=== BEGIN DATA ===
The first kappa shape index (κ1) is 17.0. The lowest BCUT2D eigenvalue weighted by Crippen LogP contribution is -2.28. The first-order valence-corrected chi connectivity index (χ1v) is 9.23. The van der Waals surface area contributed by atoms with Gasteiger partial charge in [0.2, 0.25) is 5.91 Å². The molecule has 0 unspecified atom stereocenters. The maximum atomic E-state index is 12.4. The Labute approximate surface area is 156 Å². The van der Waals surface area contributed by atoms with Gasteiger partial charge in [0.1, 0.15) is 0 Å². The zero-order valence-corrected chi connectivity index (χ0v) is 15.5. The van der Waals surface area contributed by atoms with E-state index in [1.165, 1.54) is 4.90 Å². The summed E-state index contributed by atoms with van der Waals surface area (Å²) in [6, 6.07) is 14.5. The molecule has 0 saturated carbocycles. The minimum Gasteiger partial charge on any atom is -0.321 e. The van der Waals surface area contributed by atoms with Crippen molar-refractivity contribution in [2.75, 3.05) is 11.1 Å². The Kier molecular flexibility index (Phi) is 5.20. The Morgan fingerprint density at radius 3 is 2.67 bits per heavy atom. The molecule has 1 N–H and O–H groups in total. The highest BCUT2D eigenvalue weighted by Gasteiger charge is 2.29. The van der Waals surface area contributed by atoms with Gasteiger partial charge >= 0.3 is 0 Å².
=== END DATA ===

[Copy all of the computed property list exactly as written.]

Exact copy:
The first kappa shape index (κ1) is 17.0. The lowest BCUT2D eigenvalue weighted by Crippen LogP contribution is -2.28. The first-order valence-corrected chi connectivity index (χ1v) is 9.23. The van der Waals surface area contributed by atoms with Gasteiger partial charge in [0.2, 0.25) is 5.91 Å². The molecule has 0 unspecified atom stereocenters. The maximum atomic E-state index is 12.4. The Labute approximate surface area is 156 Å². The van der Waals surface area contributed by atoms with Gasteiger partial charge in [0.1, 0.15) is 0 Å². The zero-order valence-corrected chi connectivity index (χ0v) is 15.5. The van der Waals surface area contributed by atoms with E-state index in [1.165, 1.54) is 4.90 Å². The summed E-state index contributed by atoms with van der Waals surface area (Å²) in [6, 6.07) is 14.5. The molecule has 0 saturated carbocycles. The minimum Gasteiger partial charge on any atom is -0.321 e. The van der Waals surface area contributed by atoms with Crippen molar-refractivity contribution in [2.75, 3.05) is 11.1 Å². The Kier molecular flexibility index (Phi) is 5.20. The Morgan fingerprint density at radius 3 is 2.67 bits per heavy atom. The molecule has 1 N–H and O–H groups in total. The highest BCUT2D eigenvalue weighted by Gasteiger charge is 2.29. The van der Waals surface area contributed by atoms with Gasteiger partial charge >= 0.3 is 0 Å².